next up previous
Next: Dissertation Organization Up: Introduction Previous: Premises and Hypothesis

Dissertation Contributions

We consider the key contributions of this dissertation to be:

  1. Defining succinctly the Maxim of Uncertainty in Software Engineering, identifying the abundance of uncertainties and their relevance to software process decisions and project risk management. Also, as corollary, we suggest strongly that the software life cycle include search, identification, modeling and management of software uncertainties.
  2. Defining an approach to explicitly model uncertainty in relevant software situations. This approach is anchored in a Bayesian interpretation of relationships and dependencies among software artifacts. It is suggested and demonstrated that Bayesian belief networks, originally described by Pearl [Pea88], may be used for this purpose.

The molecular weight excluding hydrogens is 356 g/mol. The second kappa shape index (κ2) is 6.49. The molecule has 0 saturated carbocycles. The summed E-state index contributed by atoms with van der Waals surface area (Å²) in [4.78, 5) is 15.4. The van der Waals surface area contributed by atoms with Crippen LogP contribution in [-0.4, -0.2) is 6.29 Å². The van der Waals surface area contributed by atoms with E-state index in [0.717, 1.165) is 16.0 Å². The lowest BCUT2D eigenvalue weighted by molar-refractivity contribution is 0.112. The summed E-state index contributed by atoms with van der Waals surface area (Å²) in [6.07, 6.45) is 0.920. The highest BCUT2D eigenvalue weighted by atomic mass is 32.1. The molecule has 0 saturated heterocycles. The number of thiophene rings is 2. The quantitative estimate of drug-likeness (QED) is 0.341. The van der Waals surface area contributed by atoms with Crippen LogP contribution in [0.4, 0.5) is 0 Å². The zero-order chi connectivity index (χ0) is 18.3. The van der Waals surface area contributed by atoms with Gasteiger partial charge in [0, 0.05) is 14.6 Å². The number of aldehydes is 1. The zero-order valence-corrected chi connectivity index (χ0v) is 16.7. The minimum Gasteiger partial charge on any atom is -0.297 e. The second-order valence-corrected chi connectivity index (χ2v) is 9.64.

3. Implementing a prototype Java applet that allows software systems to be defined as graphs of related artifacts as well as be annotated with uncertainty information. These software belief networks can then be subject to Bayesian updating.
  4. Conducting a case study to substantiate the maxim above and to evaluate the applicability of Bayesian belief networks to a real software project. To this end, we selected as case study the CEquencer system described earlier. Though confined, our case study indicates that explicit modeling of software uncertainties improves developers' ability to identify and track changes to levels of confidence in software artifacts and relations.

Hadar Ziv
Fri Jun 20 16:22:31 PDT 1997